Saturday, September 4, 2010

Good Dream or Best Dream

I had one of those awesome dreams that makes you (me) reach for one of the dozen or more spiral notebooks strewn around my room and try to get it all down before nothing remains but a faint smile and ephemera.

I have this recurring dream about fighting vampires around this tiny old Gothic church in the middle of some city. When I say fighting vampires, I mean there are about 30 of us against what can only be described as the vampire apocalypse. Think: "every zombie movie you've ever seen" except that the zombies are smart, can turn into wolves (or bats), have psychic powers and are so much faster than you or I will ever be. It almost always sucks. Ha ha. No.

The dream (I can't adequately explain why it's not a nightmare - well, tonight I can) usually consists of anticipation. Me and the other survivors trying to scrounge weapons, secure the children, board up windows and prep ourselves for the death we all know we can only postpone a few minutes. Maybe a few hours. I often wake just as the horde of vampires come into view, striding out of the night and filling the streets like only a horde of evil bent on your utter destruction and damnation can.

This time, I was helping the preacher, I think his name was Jon. We were filling water balloons with holy water (he was blessing them as we went) and some chick said, "can I help? I don't want to just stand around."

It was Summer Glau. If you don't know who that is, I'm sorry. Father Jon (that was it for sure) and a bunch of others and I got over being star-struck, trying to figure out why she was in Chicago. I never knew the church was in Chicago before.

I think it gave us all a kind of hope - her being there. Our families weren't there, our friends and neighbors, but here was someone we almost knew. Here was someone alive. "We can do this," I said.

Later, I was trying to show her how to fire a crossbow and she said, "dude, I was a fucking terminator."

I laughed. "Okay."

We went through all the motions we usually go through. I think I've dreamt one variation of this dream or another at least a dozen times. But I felt like a schoolboy. I was arming children with sharpened stakes and locking them in a church basement and smiling at this chick who (at least in my dream) was as smart and strong and - you get the idea. Stupid.

So someone shouts, "they're here!"

We all run up to the giant, Tolkienesque doors (I can't think of any other way to describe the church's doors - like something off a church in Arda). And we're standing there. And I look over at Summer and she gives me this smirk, like she does onscreen. Kind of a cocky, "don't be stupid, we got this all day" thing. And then the horde comes into sight and the fighting starts and I lose track of her and I wake up trying to fight my way through the horde to find where the fuck she went.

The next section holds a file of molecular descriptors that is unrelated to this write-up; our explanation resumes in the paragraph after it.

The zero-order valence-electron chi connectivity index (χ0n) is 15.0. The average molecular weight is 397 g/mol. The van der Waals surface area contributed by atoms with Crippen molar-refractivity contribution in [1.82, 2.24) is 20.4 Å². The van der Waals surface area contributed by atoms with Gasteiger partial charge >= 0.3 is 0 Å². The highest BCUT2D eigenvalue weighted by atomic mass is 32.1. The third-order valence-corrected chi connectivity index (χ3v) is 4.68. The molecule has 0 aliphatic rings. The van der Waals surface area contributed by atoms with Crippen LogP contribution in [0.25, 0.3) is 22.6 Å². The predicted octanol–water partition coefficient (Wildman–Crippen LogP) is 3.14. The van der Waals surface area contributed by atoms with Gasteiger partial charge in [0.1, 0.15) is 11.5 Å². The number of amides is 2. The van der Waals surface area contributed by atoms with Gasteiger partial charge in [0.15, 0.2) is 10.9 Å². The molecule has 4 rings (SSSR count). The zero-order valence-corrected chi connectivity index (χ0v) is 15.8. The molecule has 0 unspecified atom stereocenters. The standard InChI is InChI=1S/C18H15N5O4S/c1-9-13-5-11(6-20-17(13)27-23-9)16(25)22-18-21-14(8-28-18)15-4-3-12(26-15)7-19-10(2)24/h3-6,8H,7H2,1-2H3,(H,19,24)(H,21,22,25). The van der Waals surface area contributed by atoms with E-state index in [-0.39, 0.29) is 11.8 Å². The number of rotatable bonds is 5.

Part of me wanted to save the movie star - the idea of her gave us all so much hope, part of me just wanted to be the hero, part of me wanted to be in love (I realized for the briefest moment that I was dreaming when I told myself what a dumb idea that was - falling in love with a made-up construct of my own subconscious), and part of me wanted to get laid - I might've been fully back in the dream by then, but I did fleetingly hope it would happen before I woke up. I didn't get to her.

I woke up.

There's a school of thought among the Lucid Dreamer / Out of Body Experience people that teaches Dreams are real. When you dream, your consciousness slips the bonds of this world and sojourns (however briefly) in another actual physical reality. It seems ephemeral and disconnected only because it isn't your reality. You shouldn't be able to be there. Sometimes you interact with other dreamers, sometimes with total strangers - natives of those other worlds. Often you see these as people you know just because your subconscious (sic) knows to trust them (or not to) and assigns them these appearances in your mind so that you'll associate with them more readily. I don't buy it, but hearing the theory in its entirety lends a gravity to most dreams. There are some fucked-up other realities out there. Even worse if they are really just inner realities.

I felt a distinct sense of loss when I realized I was awake. Like I blew it. Usually when I wake up from this thing, I feel bad because I know they were going to die, but I feel good that I helped give them hope. I stretched their dream-lives a few moments longer than I might have.

But I couldn't save the girl this time; and she was new. Different. Whoever she was, I hope she made it. Anyway. I wrote it all down and decided to share. Now that it's done, I still have no idea why I don't think it was a nightmare.

It had all the elements: danger, fear, sacrifice, dark and scary imagery, that disjointed feeling you get when you know something bad is about to happen. Like I said, 30 some-odd people are about to die.

But even when I wake up with my heart pounding, sweating and - sometimes - wishing I could get back to sleep and back to the fight just to die with those good people still out there fighting, somewhere in the universe, it's not a nightmare. I don't know why.

I wish I knew better how to interpret dreams (other than, "man Dave, you're fucking crazy"). Or maybe I could actually practice Lucid Dreaming so that one night, when I dream it again, I can actually fight. Make a difference. Kill a shit-ton of vampires and save the girl. Save the Day. Save the whole damn world.

Even if it isn't mine.

Maybe it isn't a nightmare because it gives me hope. I can do better. Just let me back in there.

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